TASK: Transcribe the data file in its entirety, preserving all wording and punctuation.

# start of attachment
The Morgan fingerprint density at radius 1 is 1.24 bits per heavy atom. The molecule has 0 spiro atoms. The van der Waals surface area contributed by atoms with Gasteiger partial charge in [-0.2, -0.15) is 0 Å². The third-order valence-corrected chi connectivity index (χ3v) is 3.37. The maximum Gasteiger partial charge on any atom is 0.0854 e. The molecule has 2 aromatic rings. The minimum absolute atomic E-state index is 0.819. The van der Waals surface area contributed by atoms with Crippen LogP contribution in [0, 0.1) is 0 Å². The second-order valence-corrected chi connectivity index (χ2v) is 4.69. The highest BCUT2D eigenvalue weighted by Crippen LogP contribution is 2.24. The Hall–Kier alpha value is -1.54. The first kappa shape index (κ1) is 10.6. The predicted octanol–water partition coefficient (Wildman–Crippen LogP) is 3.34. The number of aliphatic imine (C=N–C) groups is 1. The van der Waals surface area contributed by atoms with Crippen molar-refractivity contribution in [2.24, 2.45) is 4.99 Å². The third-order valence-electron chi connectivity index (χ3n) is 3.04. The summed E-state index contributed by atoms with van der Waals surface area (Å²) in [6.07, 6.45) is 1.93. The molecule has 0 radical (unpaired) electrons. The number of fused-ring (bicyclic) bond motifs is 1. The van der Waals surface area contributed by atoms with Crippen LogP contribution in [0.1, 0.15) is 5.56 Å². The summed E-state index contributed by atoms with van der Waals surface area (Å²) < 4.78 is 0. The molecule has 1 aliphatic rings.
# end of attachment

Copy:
The Morgan fingerprint density at radius 1 is 1.24 bits per heavy atom. The molecule has 0 spiro atoms. The van der Waals surface area contributed by atoms with Gasteiger partial charge in [-0.2, -0.15) is 0 Å². The third-order valence-corrected chi connectivity index (χ3v) is 3.37. The maximum Gasteiger partial charge on any atom is 0.0854 e. The molecule has 2 aromatic rings. The minimum absolute atomic E-state index is 0.819. The van der Waals surface area contributed by atoms with Crippen LogP contribution in [0, 0.1) is 0 Å². The second-order valence-corrected chi connectivity index (χ2v) is 4.69. The highest BCUT2D eigenvalue weighted by Crippen LogP contribution is 2.24. The Hall–Kier alpha value is -1.54. The first kappa shape index (κ1) is 10.6. The predicted octanol–water partition coefficient (Wildman–Crippen LogP) is 3.34. The number of aliphatic imine (C=N–C) groups is 1. The van der Waals surface area contributed by atoms with Crippen molar-refractivity contribution in [2.24, 2.45) is 4.99 Å². The third-order valence-electron chi connectivity index (χ3n) is 3.04. The summed E-state index contributed by atoms with van der Waals surface area (Å²) in [6.07, 6.45) is 1.93. The molecule has 0 radical (unpaired) electrons. The number of fused-ring (bicyclic) bond motifs is 1. The van der Waals surface area contributed by atoms with Crippen LogP contribution in [0.1, 0.15) is 5.56 Å². The summed E-state index contributed by atoms with van der Waals surface area (Å²) < 4.78 is 0. The molecule has 1 aliphatic rings.